Buzzwords are frequently used in news media. These are words that do not typically occur in everyday speech, but are common among newscasters, talking heads, and pundits on cable news.

These ‘news words’ are accepted by audiences for their implied meaning. But often loaded words are misused or used out of context. The actual definitions can be different than what is implied.

Newswordy is a growing collection of these words*, updated every weekday. Along with each word is a definition, a quote with its use (or misuse) in the media, and a news and Twitter feed on the subject.

Some powerful examples should mean we become less Ivocabntransigent. about our definitions of these terms. They could offer some Certitude. and make sure you don’t Vacillate. in the future.

*Click the tiny graphic, in the top right-hand corner, to find an archive of past words.

‘Tools to tell a tale’ ~ Birmingham

| July 2, 2014 | Add Your Thoughts 

Tools to Tell a Tale Birmingham

Longing poignantlyAnother, joyous, gathering of Baldylocks and the Three Hairs. Together with Pie Corbett, and David Mitchell, we shared a day entitled Tools to tell a tale – Improving reading and writing through ICT at The Macdonald Burlington Hotel, Birmingham

Tools to Tells a Tale, is an intriguing experience, bringing together the three bald blokes, for an exploration of story telling, on a global scale. Folks were part of an evolving story, alongside children from around the world, investigating a wondrous collection of digital, and analog, gems for bringing learning alive.

“Join us, as we travel across dangerous terrain, through swamp-infested landscapes, and to the top of crumbling towers, all through the power of inventive technologies”.

Continue Reading

Newsmap ~ What’s making the news? Where?

| July 1, 2014 | Add Your Thoughts 

Another fascinating news explorer is Newsmap, which is an application that visually demonstrates the constantly changing landscape of the “Google News” aggregator. Another fascinating, and discussion provoking, tool.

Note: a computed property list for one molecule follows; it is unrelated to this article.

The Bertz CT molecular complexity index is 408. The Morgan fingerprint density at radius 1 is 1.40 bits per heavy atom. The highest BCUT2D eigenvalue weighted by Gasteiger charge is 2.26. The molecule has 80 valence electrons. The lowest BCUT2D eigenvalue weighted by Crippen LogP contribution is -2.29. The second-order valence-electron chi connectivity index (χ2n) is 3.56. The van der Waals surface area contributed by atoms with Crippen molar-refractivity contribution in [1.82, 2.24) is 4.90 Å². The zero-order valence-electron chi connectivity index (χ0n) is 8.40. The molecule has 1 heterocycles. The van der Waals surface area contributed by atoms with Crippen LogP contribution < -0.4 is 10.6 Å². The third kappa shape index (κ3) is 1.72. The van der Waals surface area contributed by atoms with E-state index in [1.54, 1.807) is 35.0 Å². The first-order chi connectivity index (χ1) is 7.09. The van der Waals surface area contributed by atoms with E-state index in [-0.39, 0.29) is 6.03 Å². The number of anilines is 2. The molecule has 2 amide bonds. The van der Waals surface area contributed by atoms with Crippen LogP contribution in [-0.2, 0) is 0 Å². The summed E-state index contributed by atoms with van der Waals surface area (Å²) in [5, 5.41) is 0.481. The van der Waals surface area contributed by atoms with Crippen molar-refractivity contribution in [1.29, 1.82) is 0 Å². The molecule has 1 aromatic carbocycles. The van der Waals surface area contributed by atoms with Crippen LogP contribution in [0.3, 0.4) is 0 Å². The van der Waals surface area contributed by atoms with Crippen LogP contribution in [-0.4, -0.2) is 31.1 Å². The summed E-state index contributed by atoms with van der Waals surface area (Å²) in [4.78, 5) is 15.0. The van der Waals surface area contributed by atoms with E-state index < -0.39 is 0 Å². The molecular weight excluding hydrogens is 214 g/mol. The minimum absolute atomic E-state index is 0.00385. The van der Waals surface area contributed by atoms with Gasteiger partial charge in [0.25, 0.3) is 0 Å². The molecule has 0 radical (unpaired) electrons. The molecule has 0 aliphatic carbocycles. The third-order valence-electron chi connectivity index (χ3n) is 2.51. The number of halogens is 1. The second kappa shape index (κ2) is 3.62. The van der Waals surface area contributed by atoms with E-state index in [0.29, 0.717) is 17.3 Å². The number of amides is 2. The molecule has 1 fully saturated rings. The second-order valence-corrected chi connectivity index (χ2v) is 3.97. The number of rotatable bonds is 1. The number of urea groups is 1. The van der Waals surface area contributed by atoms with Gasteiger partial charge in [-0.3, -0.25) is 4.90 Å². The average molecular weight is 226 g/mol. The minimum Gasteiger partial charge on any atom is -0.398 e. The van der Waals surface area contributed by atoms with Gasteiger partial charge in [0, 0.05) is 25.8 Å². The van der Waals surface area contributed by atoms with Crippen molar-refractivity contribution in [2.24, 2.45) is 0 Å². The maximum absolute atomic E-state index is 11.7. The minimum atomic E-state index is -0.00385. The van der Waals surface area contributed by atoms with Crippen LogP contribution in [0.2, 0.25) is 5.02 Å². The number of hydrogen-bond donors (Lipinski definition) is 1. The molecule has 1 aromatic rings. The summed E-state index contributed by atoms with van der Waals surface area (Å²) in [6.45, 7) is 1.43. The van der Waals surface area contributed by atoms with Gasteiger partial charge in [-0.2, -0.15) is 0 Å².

The more frequently a story is reported in the news, the larger it becomes in the “map”.

It is also possible to compare different countries, and to see which elements are given more coverage in those countries. You can view the map by region, topic, or time.

Extra! Extra! Read all about it (tomorrow)!

10 X 10 ~ Picturing the news

| June 30, 2014 | Add Your Thoughts 


10×10™ (‘ten by ten’) is an interactive exploration of “the words and pictures that define the moment”. It is also possible to look back, in great detail, for the last ten years!

10x10 titles10x10Every hour, 10×10 collects the 100 words and pictures that matter most on a global scale. Each hour is presented as part of a window, composed of 100 different frames. Each one allows us to peer a bit deeper into the story. Because of the nature of the world, and world news, some of these stories can be challenging, and even disturbing, of course.

10×10 runs with no human intervention, autonomously observing what a handful of leading international news sources are saying and showing. 10×10 makes no comment on news media bias, or lack thereof. It simply shows what it finds.

When we see a picture of a movie star next to a picture of dead bodies, we understand the extremes that exist in our world. If you’d like to learn more about 10×10, read how it works.

Recce ~ Explore London in style

| June 27, 2014 | Add Your Thoughts 


Recce is a fast, beautiful, and fun way to explore London and everything that is going on in the immediate environment. It is available, for free, here through iTunes or Google Store.

A Super-fast, fully interactive and immersive 3D way to discover some fascinating aspects of the capital.

RecceRecce features built-in GPS and Compass functionality to locate yourself, quickly, but it is available both on-line and off-line, with rich and relevant information.

Recce choicesTake a quick tour and explore London’s finest landmarks, from the classics such as Tower Bridge, Buckingham Palace & Big Ben to the modern additions such as The Shard, Gherkin, and Olympic Park. Explore areas known & unknown with fresh eyes.

Recce could be useful when planning, or taking part in, a trip to “the smoke”, or if studying a contrasting landscape. An intriguing experience of a different form of mapping. Fascinating.

History Today’s History Dictionary

| June 26, 2014 | Add Your Thoughts 

History Today

The History Today dictionary is a compendium of facts, figures, mini-biographies and definitions of historical terms. It covers people, places, & key events. Each entry is concise and expertly written, and the dictionary is ideal as a study tool or to improve your knowledge of history. Search those intriguing terms.

Hampshire Primary ICT Conference, Winchester

| June 26, 2014 | Add Your Thoughts 

Hampshire Conference

HCCA great day, alongside 130 delegates, from primary schools, one secondary school and four special schools, from across Hampshire.

Today, we explored the range of technology, and approaches to using it, that are essential across the curriculum. Sue Savory, ICT Adviser, for sharing her thoughts below: Continue Reading